Real Estate Glossary - B
A financial statement that shows assets, liabilities, and net worth as of a specific date.
The final lump sum payment that is made at the maturity date of a balloon mortgage.
A proceeding in a federal court in which a debtor who owes more than his or her assets can relieve the debts by transferring his or her assets to a trustee.
The person designated to receive the income from a trust, estate, or a deed of trust.
An improvement that increases property value as distinguished from repairs or replacements that simply maintain value.
A preliminary agreement, secured by the payment of an earnest money deposit, under which a buyer offers to purchase real estate.
A single policy that covers more than one piece of property (or more than one person).
In good faith, without fraud.
An interest-bearing certificate of debt with a maturity date. An obligation of a government or business corporation. A real estate bond is a written obligation usually secured by a mortgage or a deed of trust.
A form of second trust that is collateralized by the borrower’s present home (which is usually for sale) in a manner that allows the proceeds to be used for closing on a new house before the present home is sold. Also known as “swing loan.”
A detailed plan of income and expenses expected over a certain period of time. A budget can provide guidelines for managing future investments and expenses.
Local regulations that control design, construction, and materials used in construction. Building codes are based on safety and health standards.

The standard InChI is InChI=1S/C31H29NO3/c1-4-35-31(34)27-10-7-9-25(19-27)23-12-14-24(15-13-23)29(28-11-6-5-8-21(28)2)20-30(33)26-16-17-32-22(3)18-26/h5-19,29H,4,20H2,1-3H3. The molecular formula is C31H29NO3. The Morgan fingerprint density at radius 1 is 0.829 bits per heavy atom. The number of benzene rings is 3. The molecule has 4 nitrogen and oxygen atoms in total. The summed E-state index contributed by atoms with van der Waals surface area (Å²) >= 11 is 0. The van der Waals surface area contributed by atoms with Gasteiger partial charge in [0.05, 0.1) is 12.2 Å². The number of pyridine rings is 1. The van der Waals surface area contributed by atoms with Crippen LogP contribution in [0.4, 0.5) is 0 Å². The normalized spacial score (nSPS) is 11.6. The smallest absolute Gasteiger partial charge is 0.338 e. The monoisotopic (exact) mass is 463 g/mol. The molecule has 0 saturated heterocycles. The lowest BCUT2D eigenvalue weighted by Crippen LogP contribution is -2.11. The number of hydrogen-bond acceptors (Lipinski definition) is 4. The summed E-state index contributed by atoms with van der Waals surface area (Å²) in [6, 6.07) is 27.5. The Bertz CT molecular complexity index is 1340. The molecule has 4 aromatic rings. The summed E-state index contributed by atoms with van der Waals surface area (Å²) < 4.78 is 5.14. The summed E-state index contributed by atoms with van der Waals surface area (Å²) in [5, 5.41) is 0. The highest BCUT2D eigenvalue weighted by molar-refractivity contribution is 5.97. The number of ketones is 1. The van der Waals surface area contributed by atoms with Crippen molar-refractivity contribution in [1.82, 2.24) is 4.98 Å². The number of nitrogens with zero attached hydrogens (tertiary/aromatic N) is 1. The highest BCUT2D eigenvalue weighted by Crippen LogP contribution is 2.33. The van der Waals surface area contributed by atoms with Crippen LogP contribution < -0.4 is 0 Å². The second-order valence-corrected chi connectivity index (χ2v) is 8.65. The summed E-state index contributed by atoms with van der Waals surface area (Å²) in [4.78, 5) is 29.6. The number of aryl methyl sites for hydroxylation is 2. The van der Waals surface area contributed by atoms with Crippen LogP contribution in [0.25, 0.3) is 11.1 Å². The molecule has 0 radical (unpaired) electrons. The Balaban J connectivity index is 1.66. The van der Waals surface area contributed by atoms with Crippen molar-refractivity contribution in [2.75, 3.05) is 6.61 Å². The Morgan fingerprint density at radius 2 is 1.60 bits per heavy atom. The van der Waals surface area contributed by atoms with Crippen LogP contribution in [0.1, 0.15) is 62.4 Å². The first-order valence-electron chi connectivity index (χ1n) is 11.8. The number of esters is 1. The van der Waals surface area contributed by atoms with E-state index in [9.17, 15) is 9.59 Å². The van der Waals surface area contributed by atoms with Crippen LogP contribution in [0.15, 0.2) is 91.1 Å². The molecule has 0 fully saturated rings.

A temporary buydown is a mortgage on which an initial lump sum payment is made by any party to reduce a borrower’s monthly payments during the first few years of a mortgage. A permanent buydown reduces the interest rate over the entire life of a mortgage.
A mortgage that has level monthly payments that will amortize it over a stated term but that provides for a lump sum payment to be due at the end of an earlier specified term.
A person, firm, or corporation that, through a court proceeding, is relieved from the payment of all debts after the surrender of all assets to a court-appointed trustee.
Income before taxes are deducted.
To transfer personal property through a will.
A written document that transfers title to personal property.
Your lender will probably tell you that a biweekly mortgage is structured just like a traditional fixed-rate, level-payment, fully amortizing mortgage. However, you make your payments every 14 days instead of once a month. The monthly payment is split in half, resulting in the same total monthly mortgage, but the resulting 26 and sometimes 27 biweekly payments a year translate into 13 monthly payments, or one extra monthly payment per year.
Borrowers can qualify for a 30-year monthly payment amount, but get a loan that pays off in approximately 22 years at current interest rates. At higher rates, the actual term declines.
If you are looking to build up equity in your home faster without the higher mortgage payments that come with a shorter-term mortgage, you may want to consider the biweekly mortgage. Payments can be deducted from your bank account and scheduled to coincide with your payroll deposits to simplify budgeting. Lenders may charge an initial set-up fee to automatically debit your checking account.
The mortgage that is secured by a cooperative project, as opposed to the share loans on individual units within the project.
A violation of any legal obligation.
A person who, for a commission or a fee, brings parties together and assists in negotiating contracts between them.
A category of income or expense data that you can use in a budget. You can also define your own budget categories and add them to some or all of the budgets you create. “Rent” is an example of an expense category. “Salary” is a typical income category.
An account in which funds are held so that they can be applied as part of the monthly mortgage payment as each payment comes due during the period that an interest rate buydown plan is in effect.